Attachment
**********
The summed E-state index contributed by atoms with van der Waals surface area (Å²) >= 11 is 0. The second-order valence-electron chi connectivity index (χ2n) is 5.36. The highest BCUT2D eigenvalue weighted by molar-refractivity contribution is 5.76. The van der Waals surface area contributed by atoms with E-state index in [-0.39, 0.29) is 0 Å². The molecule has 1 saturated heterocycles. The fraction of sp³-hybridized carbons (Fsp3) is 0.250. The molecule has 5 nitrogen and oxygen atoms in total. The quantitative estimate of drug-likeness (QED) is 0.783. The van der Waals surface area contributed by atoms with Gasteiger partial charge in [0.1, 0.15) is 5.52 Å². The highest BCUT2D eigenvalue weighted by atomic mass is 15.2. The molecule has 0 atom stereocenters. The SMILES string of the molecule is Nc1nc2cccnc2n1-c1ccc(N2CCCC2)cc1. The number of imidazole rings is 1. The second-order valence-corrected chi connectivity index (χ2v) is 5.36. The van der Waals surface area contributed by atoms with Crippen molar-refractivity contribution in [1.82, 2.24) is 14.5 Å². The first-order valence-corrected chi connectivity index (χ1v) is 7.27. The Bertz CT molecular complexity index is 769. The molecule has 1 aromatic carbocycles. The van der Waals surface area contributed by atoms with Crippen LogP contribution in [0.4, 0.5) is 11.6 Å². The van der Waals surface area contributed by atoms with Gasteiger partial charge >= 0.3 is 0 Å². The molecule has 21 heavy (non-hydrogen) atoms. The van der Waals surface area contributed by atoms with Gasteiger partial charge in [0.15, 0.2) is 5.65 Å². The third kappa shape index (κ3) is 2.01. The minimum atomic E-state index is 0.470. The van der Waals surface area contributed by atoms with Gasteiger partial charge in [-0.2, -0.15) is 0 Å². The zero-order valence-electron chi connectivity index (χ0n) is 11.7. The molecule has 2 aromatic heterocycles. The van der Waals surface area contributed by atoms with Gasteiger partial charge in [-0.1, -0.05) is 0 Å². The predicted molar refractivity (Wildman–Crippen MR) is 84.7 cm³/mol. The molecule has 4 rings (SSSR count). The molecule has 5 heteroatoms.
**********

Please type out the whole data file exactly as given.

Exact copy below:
The summed E-state index contributed by atoms with van der Waals surface area (Å²) >= 11 is 0. The second-order valence-electron chi connectivity index (χ2n) is 5.36. The highest BCUT2D eigenvalue weighted by molar-refractivity contribution is 5.76. The van der Waals surface area contributed by atoms with E-state index in [-0.39, 0.29) is 0 Å². The molecule has 1 saturated heterocycles. The fraction of sp³-hybridized carbons (Fsp3) is 0.250. The molecule has 5 nitrogen and oxygen atoms in total. The quantitative estimate of drug-likeness (QED) is 0.783. The van der Waals surface area contributed by atoms with Gasteiger partial charge in [0.1, 0.15) is 5.52 Å². The highest BCUT2D eigenvalue weighted by atomic mass is 15.2. The molecule has 0 atom stereocenters. The SMILES string of the molecule is Nc1nc2cccnc2n1-c1ccc(N2CCCC2)cc1. The number of imidazole rings is 1. The second-order valence-corrected chi connectivity index (χ2v) is 5.36. The van der Waals surface area contributed by atoms with Crippen molar-refractivity contribution in [1.82, 2.24) is 14.5 Å². The first-order valence-corrected chi connectivity index (χ1v) is 7.27. The Bertz CT molecular complexity index is 769. The molecule has 1 aromatic carbocycles. The van der Waals surface area contributed by atoms with Crippen LogP contribution in [0.4, 0.5) is 11.6 Å². The van der Waals surface area contributed by atoms with Gasteiger partial charge >= 0.3 is 0 Å². The molecule has 21 heavy (non-hydrogen) atoms. The van der Waals surface area contributed by atoms with Gasteiger partial charge in [0.15, 0.2) is 5.65 Å². The third kappa shape index (κ3) is 2.01. The minimum atomic E-state index is 0.470. The van der Waals surface area contributed by atoms with Gasteiger partial charge in [-0.2, -0.15) is 0 Å². The zero-order valence-electron chi connectivity index (χ0n) is 11.7. The molecule has 2 aromatic heterocycles. The van der Waals surface area contributed by atoms with Gasteiger partial charge in [-0.1, -0.05) is 0 Å². The predicted molar refractivity (Wildman–Crippen MR) is 84.7 cm³/mol. The molecule has 4 rings (SSSR count). The molecule has 5 heteroatoms.